Salomon Speedcross Pro Review

September 17, 2015
Security of Fit

The Good

  • Excellent turnover
  • Ample cushioning

The Bad

  • Heel can be clunky on firm surfaces
  • Unusual fit is challenging

If ever a shoe was made for attacking technical terrain, the Speedcross Pro is it. The aggressive outsole and large—by current standards anyway—heel-to-toe drop create a dominating feel, and the natural stability and outstanding traction give the runner the confidence to back that up. What makes the Speedcross so capable is not its individual characteristics but rather how they all come together. For example, the traction combined with the naturally fast turnover allow the runner to really push the pace on tough but still runnable climbs. Although this synergy is not necessarily captured by individual rating categories, the bottom line is clear: the Speedcross Pro is an outstanding choice for aggressive running on tough trail.

The main caveat with the Speedcross Pro is the difficulty in achieving a comfortable and secure fit. This is largely due to the odd shape, which is narrow in the midfoot and wide in the heel. The result of this during testing was a sort of tug-of-war between midfoot comfort and heel lock down. Varying the lace tension along the length of the shoe is also difficult with the speed lacing system. A secondary issue is the large heel tends to feel unstable during aggressive running on hard surfaces—whenever the ground is hard enough that the tall outsole lugs don’t dig in. This was fairly straightforward to compensate for over time, but takes some getting used to. 

The Speedcross Pro will appeal to runners who want a shoe built for running fast and hard over difficult terrain, including cross country and off-trail adventures.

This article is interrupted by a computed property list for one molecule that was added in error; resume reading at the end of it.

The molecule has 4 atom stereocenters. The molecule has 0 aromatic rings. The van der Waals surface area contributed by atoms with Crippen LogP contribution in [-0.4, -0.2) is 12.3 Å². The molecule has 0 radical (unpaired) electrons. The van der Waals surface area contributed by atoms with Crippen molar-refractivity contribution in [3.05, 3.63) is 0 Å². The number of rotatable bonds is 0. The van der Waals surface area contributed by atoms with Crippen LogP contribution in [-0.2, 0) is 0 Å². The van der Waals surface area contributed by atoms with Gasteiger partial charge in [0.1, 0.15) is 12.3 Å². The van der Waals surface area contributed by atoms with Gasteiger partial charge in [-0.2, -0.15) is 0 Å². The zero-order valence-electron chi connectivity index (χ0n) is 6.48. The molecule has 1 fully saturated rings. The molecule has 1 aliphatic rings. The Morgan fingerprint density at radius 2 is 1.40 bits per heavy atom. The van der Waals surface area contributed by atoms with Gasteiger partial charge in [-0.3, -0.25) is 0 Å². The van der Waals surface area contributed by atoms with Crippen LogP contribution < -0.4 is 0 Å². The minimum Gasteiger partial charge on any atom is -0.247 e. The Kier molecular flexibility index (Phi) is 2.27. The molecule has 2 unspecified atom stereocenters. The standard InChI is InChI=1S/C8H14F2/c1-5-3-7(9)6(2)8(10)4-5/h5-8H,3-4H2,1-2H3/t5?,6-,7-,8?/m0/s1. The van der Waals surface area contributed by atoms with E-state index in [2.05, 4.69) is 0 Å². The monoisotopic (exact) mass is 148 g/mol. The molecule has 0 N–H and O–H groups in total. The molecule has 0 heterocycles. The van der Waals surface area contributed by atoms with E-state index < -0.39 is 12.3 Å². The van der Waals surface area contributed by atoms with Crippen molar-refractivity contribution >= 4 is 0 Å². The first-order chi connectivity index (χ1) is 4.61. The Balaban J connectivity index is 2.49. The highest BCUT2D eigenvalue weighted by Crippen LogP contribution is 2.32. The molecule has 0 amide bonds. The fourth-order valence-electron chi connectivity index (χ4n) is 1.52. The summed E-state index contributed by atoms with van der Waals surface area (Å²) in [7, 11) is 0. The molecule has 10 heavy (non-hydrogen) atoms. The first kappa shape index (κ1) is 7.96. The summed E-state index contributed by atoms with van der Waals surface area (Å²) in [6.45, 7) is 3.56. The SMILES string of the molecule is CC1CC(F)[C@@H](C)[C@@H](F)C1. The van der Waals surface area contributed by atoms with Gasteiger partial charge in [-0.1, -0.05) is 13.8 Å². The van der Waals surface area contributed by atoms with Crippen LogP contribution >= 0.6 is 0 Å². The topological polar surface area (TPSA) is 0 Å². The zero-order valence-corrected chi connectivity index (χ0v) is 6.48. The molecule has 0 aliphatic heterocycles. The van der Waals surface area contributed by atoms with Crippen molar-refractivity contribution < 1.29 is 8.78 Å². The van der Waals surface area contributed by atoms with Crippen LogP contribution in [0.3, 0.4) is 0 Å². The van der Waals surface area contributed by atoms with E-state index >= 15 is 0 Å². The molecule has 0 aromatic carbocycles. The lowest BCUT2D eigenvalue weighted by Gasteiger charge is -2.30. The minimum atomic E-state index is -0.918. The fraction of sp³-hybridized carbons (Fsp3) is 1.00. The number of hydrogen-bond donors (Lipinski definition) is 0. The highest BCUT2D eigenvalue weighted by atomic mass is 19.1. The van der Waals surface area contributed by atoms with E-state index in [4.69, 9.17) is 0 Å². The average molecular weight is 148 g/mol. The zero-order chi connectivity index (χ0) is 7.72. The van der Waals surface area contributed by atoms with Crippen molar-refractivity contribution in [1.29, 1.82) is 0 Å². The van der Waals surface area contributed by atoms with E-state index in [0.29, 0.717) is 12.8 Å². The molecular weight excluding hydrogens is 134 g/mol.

The Speedcross Pro is a fairly comfortable shoe with a couple caveats.  First, because the midfoot area is somewhat narrow, finding a right lacing balance between security of fit and comfort took some time. Second, the upper material is quite thick, which, while it does add some protection, also limits breathability: the shoe was noticeably hot during mid-afternoon summer runs. Most runners will find the cushioning adequate for runs of up to a few hours.

Faster speeds are the sweet spot of the Speedcross. While it felt overbuilt and almost clunky at slower speeds, everything really began to sing once the pace picked up. The 10 mm heel-to-toe drop gives the shoe an aggressive ride, and turnover was surprisingly smooth given the shoe’s weight and large outsole lugs. This held true on both steep and flatter terrain. 

Security of Fit
The Speedcross Pro has a bit of an unusual fit in that it feels low-volume through the midfoot but high-volume in the heel. Because of this, a secure overall fit was difficult to achieve. Fortunately the shoe has enough natural stability that running with the laces a little loose up front did not present any problems.  

The Speedcross Pro is not an agile shoe. It does not allows a runner to rapidly and efficiently pick a line through trail obstacles. The outsole lugs are so large and sticky that they can easily get hung up, and the heel can feel cumbersome in tight terrain. Rather, the Speedcross gets most of its technical capability from allowing the runner to simply power through most conditions. 

Just based on appearances, one might expect the Speedcross to be more responsive and efficient than it actually is. The main issue is the softness of the heel, which tended to overcompress especially on hard downhills. But while it does fall short of racing-flat-like energy return, overall it was still a bit more responsive than most shoes in this weight class. 


This shoe was tested with runs of up to 90 minutes in duration on a variety of terrain including smooth single track, cross-country, and dirt roads.



Continue Reading
*Your purchase helps to support the work of Gear Institute.

No reviews have been posted for this product.